At the start of 2012, I was introduced to Play Again Now, a pleasant-tasting oral gel. In layman’s terms, this product is a hyaluronic acid (HA) that is taken orally; HA is made by the body naturally…but less as we age. It provides joint lubrication and reduces inflammation of the joints and ligaments. Shortly after starting this product, I found that I was able to stop using glucosomine/condroiten which I had used for 10 years, and reduce my intake of NSAID’s.
Also at this time, I told Max Alley, my orthopedist, that I wanted to seriously begin discussing knee replacement. Max introduced me to Jared Roberts, one of his partners who specialized in total knee replacements.
Jared asked if I had ever had any professional physical therapy. The answer was “no”. Jared prescribed 8 weeks of PT which was very beneficial, providing me with many exercises aimed at strengthening my core and knee stabilizers which I continue to do today. He also suggested I add a topical NSAID, Voltaren, in addition to or in lieu of the Celebrex. (Nicola PT in East Greenbush is the PT outfit I used for Jared’s prescribed PT and they were great! I learned exercises I had never before even heard of!)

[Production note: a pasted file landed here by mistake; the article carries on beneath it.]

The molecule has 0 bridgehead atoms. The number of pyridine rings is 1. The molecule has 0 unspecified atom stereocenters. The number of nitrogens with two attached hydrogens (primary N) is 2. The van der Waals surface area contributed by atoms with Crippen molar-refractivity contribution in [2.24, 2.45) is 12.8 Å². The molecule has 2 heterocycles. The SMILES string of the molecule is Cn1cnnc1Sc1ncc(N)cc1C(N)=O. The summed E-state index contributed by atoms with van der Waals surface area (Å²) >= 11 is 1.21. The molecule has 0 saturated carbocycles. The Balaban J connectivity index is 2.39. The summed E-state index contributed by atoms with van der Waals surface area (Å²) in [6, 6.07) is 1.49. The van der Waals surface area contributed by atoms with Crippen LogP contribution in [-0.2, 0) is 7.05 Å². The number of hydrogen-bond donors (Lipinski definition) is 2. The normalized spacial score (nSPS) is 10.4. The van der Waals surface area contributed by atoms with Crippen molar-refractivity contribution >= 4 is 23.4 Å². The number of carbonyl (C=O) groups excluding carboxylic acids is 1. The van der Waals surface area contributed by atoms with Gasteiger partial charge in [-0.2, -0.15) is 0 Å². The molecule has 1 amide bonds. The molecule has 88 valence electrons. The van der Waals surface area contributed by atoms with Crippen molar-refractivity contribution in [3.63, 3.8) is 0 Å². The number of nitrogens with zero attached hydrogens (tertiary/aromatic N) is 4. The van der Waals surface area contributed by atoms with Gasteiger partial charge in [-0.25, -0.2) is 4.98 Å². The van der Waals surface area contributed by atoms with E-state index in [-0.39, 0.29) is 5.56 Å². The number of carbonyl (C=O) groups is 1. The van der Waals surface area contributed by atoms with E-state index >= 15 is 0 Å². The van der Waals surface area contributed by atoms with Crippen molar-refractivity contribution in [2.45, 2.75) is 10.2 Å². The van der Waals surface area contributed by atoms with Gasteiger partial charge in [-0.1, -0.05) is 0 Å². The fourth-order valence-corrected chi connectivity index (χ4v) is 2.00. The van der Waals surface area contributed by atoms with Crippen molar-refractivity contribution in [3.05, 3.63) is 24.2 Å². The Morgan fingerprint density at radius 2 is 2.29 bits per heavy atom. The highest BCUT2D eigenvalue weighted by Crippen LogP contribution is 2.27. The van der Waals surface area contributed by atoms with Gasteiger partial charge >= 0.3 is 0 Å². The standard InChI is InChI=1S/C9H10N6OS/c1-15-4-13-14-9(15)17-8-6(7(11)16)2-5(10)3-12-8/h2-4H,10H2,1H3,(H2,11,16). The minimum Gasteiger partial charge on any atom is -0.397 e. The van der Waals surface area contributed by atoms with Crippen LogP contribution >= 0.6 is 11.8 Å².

After the PT, I told Jared that while I felt better, I still thought a replacement was in order. He suggested one more idea aimed at deferring replacement for another 6 months – 2 years. He recommended cortisone shots before each upcoming tournament. I tried these shots, and they enabled me to play my hardest without any pain, up to and including the senior games in Cleveland in the summer of 2013. I am not recommending nor endorsing such shots…but in my individual situation where I was bone-on-bone and needed some help for 3-4 months…they worked great!
After the Cleveland games, my pain had worsened, regularly waking me up from my sleep. We agreed on a knee replacement at the start of 2014.
- I continued to work out daily, focusing on knee strength, core strength, and knee stabilizing exercises. (If I had it to do over again, I’d go to the PT I’d be using post-op and learn the regimen to be used post-op and start the regimen 8 weeks prior to surgery. I didn’t have the foresight to do this but did work out equally as hard…perhaps just not as efficiently as I could have.)
- 14 days prior to surgery, I stopped all NSAID’s and supplements including Play Again Now.